Charlotte Clymer and a group of girlfriends had converged at Cuba Libre in Washington, D.C., on Friday night. They were there to celebrate the coming wedding of two of their friends.
But the night took a turn, following what Clymer calls an act of “blatant discrimination” at the restaurant that resulted in a call to police and ultimately caught the attention of the city’s mayor.
Sometime close to midnight Friday, Clymer made her way with a friend through Cuba Libre’s crowded hallways to use the women’s restroom. Before she could enter, however, Clymer said a male attendant stopped her — and her only — to request her ID.
“When I asked why, he said that ‘female’ must be on an ID to use the women’s restroom,” Clymer wrote on Facebook. “I told him that’s nonsense, turned on my heel, and continued into the restroom.”
Clymer, a transgender woman who works as an activist and spokeswoman with the Human Rights Campaign, which advocates for LGBTQ equality, knew she was in the right. Nevertheless, the male attendant followed after her into the women’s restroom. He began searching for her in the restroom, Clymer recalled.
“He is doing everything but opening the stall doors,” she wrote on Facebook. Clymer had been in a stall. When she finished, the male attendant was waiting for her outside the restroom.
This time, he had Cuba Libre’s manager with him. The manager insisted there was a D.C. law that backed up the attendant’s belief and demanded to see Clymer’s ID, even after she repeatedly told him there was no such law.
Clymer refused to show her ID. An uncomfortable standoff ensued. The hallways were crammed, and people were beginning to notice them, she said.
“A part of me was already going into gaslight territory,” Clymer told The Washington Post in an interview Sunday morning. “I knew what I was talking about. I work on [these issues] all the time. But the more insistent he was, the more doubt crept into my mind.”
Clymer said she stepped outside of the restaurant to collect her thoughts. On her phone, she pulled up the actual law regarding restrooms, Washington’s Human Rights Act, which dictates “personnel must respect a person’s restroom choice based on their gender identification or expression.”
Clymer brought it back inside to show the manager, imagining it might put an end to the debate. Perhaps, she thought, it might even elicit an apology.
Instead, the manager doubled down on his position.
“He had the exact opposite reaction, very condescending and dismissive,” Clymer said. The manager refused to believe the text she had showed him was true, but also never produced “this imaginary law he was citing,” she said.
He ultimately threatened to call the police.
“I told him he should absolutely call the cops,” Clymer wrote. “Please do. He then said I need to leave.”
Clymer said she felt like crying as she stood outside. By now, their dispute had attracted a small crowd. Clymer said several restaurant patrons offered support — some leaving Cuba Libre in solidarity — or tried to intervene with the manager, to no avail.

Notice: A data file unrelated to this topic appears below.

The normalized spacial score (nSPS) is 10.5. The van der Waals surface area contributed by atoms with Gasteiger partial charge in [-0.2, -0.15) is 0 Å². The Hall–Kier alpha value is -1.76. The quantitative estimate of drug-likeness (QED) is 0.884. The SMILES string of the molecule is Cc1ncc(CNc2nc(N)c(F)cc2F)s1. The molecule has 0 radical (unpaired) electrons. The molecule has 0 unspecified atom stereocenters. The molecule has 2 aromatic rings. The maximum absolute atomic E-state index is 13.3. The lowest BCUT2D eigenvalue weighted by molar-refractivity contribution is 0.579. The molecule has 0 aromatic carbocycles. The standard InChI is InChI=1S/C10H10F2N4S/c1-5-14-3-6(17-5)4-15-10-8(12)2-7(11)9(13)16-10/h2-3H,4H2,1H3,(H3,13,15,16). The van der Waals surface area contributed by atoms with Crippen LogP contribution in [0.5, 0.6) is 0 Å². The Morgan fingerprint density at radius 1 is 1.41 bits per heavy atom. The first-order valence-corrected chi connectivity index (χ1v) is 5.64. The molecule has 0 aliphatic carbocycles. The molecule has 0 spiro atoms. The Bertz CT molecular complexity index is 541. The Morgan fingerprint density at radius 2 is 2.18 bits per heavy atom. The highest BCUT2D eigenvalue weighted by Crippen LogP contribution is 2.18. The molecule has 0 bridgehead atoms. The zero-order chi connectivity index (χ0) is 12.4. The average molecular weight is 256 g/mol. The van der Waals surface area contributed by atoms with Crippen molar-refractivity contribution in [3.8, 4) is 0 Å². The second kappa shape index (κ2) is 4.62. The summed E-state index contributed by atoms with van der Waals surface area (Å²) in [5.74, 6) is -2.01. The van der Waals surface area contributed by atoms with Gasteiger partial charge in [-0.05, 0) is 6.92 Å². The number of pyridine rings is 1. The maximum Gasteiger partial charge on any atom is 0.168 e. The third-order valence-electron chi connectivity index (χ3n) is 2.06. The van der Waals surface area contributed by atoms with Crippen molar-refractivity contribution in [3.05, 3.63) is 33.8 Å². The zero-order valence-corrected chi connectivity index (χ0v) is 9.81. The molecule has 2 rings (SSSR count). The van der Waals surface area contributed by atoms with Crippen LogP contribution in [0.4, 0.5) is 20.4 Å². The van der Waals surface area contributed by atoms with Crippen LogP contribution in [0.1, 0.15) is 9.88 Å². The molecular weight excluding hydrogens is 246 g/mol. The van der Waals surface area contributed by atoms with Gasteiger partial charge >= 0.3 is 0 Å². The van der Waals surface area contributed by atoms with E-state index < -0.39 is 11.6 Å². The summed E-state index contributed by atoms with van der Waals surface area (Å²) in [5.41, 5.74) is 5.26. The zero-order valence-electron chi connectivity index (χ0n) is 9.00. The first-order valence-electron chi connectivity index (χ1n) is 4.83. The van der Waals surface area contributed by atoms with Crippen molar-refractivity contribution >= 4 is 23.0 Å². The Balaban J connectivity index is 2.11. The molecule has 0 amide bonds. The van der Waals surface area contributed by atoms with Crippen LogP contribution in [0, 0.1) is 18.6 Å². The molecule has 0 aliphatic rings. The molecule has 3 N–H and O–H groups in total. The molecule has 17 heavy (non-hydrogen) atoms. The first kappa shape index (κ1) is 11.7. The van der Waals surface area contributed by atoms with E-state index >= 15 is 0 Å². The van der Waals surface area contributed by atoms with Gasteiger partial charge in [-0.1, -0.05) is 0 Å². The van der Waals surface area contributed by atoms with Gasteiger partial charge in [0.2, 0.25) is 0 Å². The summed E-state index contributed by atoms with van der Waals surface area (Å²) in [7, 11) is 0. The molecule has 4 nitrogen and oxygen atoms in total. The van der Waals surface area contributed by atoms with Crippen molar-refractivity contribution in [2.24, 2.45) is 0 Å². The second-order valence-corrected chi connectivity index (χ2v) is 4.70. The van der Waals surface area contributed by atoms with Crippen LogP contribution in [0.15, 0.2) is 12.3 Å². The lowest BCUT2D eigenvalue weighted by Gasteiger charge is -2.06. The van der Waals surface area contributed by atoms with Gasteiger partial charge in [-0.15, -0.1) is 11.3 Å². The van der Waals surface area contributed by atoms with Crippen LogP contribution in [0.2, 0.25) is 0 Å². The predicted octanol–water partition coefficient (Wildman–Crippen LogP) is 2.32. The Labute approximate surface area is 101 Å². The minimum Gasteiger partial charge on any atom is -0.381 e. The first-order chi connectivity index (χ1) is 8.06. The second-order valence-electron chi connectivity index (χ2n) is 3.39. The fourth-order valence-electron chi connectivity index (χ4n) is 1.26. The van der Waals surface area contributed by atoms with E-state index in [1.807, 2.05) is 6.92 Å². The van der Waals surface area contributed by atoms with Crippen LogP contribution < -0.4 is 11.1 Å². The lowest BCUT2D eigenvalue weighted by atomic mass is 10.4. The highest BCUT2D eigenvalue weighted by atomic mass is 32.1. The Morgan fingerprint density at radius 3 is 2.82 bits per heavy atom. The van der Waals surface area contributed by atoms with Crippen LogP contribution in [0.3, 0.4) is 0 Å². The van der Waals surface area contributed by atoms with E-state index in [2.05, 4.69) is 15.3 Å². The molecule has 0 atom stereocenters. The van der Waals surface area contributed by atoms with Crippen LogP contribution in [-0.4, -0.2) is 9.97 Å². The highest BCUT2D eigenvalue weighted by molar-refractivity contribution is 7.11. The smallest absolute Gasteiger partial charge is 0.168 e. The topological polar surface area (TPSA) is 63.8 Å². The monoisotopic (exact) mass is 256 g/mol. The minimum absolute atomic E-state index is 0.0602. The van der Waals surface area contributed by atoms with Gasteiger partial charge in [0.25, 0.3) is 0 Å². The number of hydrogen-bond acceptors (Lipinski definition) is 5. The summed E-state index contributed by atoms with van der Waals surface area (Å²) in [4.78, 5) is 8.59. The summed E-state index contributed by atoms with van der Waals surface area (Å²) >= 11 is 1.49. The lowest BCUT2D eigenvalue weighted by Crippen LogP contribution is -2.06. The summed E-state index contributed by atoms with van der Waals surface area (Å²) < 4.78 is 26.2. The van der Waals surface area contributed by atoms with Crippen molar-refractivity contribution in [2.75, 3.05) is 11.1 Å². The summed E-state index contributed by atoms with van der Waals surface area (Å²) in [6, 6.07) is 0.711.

Despite his threat to call the police, the manager never did — and shortly afterward, one of Clymer’s friends said she had witnessed another gender-nonbinary person get asked for ID at the restroom, moments after Clymer had been confronted.
That was the last straw, Clymer said. After some deliberation, she called the police.
“I went to a place of anger that I do not visit often. Something had to be done. I’m not the kind of person who calls cops, but at that point, I didn’t know what else to do,” Clymer wrote. “In D.C., a city celebrated for its LGBTQ culture, inclusivity, and protections, it stunned me that a business could so openly discriminate against transgender people.”
Clymer praised the police response and said officers showed up within minutes to reassure her the law was on her side. The D.C. police “could not have been more professional,” she said.
Nevertheless, Clymer said she is aware that the same encounter could have ended very differently for those who are not “white, aware of the law and connected to people who can help.” She struggled with whether to publicize what had happened and, after some encouragement from her friends, decided to post about her experience to social media on Saturday.
“I woke up Saturday morning and I felt really naive,” Clymer said. “I felt naive thinking this just wouldn’t happen in a city like D.C. The more I thought about it, the more I felt like . . . folks in D.C. need to know that this happens to LGBTQ people.”
Her posts drew a response from Cuba Libre’s executives, who apologized for the incident and said its staff would be immediately retrained. The letter also said Cuba Libre’s chief executive wanted to speak with Clymer.
“It is particularly disappointing that this has occurred during Pride month when we’re undertaking efforts & events to support the LGBTQ community,” the letter stated.
The restaurant said in a statement Sunday it would not be commenting further until the chief executive had had a chance to speak with Clymer.
Clymer also received supportive tweets from many prominent public figures, including D.C. Mayor Muriel E. Bowser (D) and former first daughter Chelsea Clinton.
As of early Saturday afternoon, Clymer said she had not yet spoken with Cuba Libre’s executives and was trying to enjoy the remainder of her friend’s bachelorette weekend. She has vowed to explore legal options against Cuba Libre this week for what she describes as “blatant discrimination.”